ASP Documentation is available with every full install of Microsoft Internet Information Server. It is viewable through http://localhost/iishelp if this is installed. If not, check your installation options. Though Microsoft Personal Web Server does allow ASP, and does provide ASP documentation, it can be both sparse and inaccurate.

    Popup Window Woes

    Help me, Dr. Design! Popup windows may seem simple to some, but to me they are an absolute pain… Is there an easy way to make them?

    Yes! Builder.com’s Window Builder is just what you need. It allows you to specify your settings to find the perfect combination for you. You can then simply cut and paste the code into your HTML page! I use it all the time…

    Coloured Scrollbars Are Easy

    Doc, I’ve seen coloured scrollbars on many sites, but I have no idea how to create them! Any ideas?

    It’s very simple, and it’s done using CSS. CSS allows us as designers to do all kinds of things that were previously impossible using HTML. Here’s the code you’re looking for!

    scrollbar-face-color: #738A8C;  
    scrollbar-shadow-color: #738A8C;  
    scrollbar-highlight-color: #738A8C;  
    scrollbar-3dlight-color: #738A8C;  
    scrollbar-darkshadow-color: #738A8C;  
    scrollbar-track-color: #ffffff;  
    scrollbar-arrow-color: #ffffff;  
    Stop My Background Moving!

    Dr. Design, on many Web pages I’ve seen these backgrounds that don’t move. How is this done?

    There are two ways to create this effect, but before I show them to you, let me encourage you to use them in moderation. Much like a clock that flies around the screen, using fun effects can easily cross the line from attractive to amateurish. Be sure to use this one carefully, and only when appropriate!

    Our first example uses CSS. Personally I prefer this method as I can link to it via an external style sheet and maintain control over my whole site from one file.

    background-image: url(starbackground.gif);  
    background-repeat: no-repeat;  

    In the above example I’ve added an extra line of code to give you more power. The background-repeat property will allow you to either have the image occur only once (like a classy watermark), to have it repeat only horizontally (by changing the no-repeat to x), or vertically (by changing the no-repeat to y).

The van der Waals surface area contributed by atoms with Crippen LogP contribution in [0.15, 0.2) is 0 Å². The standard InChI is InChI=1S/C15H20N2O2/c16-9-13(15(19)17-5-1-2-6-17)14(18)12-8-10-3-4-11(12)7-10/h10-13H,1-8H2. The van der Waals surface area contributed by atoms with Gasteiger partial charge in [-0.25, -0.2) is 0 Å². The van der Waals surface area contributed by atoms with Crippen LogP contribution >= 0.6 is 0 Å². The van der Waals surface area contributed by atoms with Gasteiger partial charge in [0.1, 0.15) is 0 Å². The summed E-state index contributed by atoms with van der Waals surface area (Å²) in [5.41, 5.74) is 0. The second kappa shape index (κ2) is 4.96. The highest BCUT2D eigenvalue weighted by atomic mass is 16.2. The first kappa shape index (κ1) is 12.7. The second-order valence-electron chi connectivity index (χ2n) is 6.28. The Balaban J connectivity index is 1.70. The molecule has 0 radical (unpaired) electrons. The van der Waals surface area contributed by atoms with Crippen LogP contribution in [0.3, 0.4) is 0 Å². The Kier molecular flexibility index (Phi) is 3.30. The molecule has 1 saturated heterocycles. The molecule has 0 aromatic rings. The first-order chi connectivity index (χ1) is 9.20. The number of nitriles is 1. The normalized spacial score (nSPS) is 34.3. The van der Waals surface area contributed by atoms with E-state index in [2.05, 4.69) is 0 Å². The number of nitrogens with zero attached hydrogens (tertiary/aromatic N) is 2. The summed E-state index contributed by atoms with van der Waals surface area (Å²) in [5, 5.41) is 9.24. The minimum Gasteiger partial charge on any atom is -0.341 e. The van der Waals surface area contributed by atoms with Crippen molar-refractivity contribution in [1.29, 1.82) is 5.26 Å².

There is another simple way to create this effect, using the following code:

    <body background="images/mainback.jpg" bgproperties="fixed">
    HTML to Word Document Conversion

    Dr. Design, is there any quick and easy way to turn HTML documents into Word documents? If it’s helpful, I have ASP installed on my Web hosting account.

    Good question! Often the Web can be such a pain to work with in terms of data collection and getting people to fill out forms online. Streaming data to our users in different formats than HTML is a great idea.

    Using MIME and Content-types we are able to stream data to our users as if it were something other then HTML. In the example below, we’ll stream data to your users as if it were a Word file.

    Response.ContentType = "application/msword"  

    This is a great technique. However MS Word is not the only format in which you can stream data. Here’s a sampling of just a few others:

    • "text/plain"
    • "text/html"
    • "application/pdf"
    • "text/richtext"
    • "text/xml"
    • "application/wordperfect"
    • "application/mswrite"
    • "application/msexcel"
    • "application/msword"
    • "application/mspowerpoint"
    • "text/vnd.wap.wml"
    • "text/vnd.wap.wmlscript"
    • "image/vnd.wap.wbmp"

    Spread the love!
    Dr. Design

    Many thanks to this week’s patients. The Dr. Design consulting rooms will open again at the same time next week, but you can contact the Doctor with your design ailments at any time, and he’ll answer them here at SitePoint.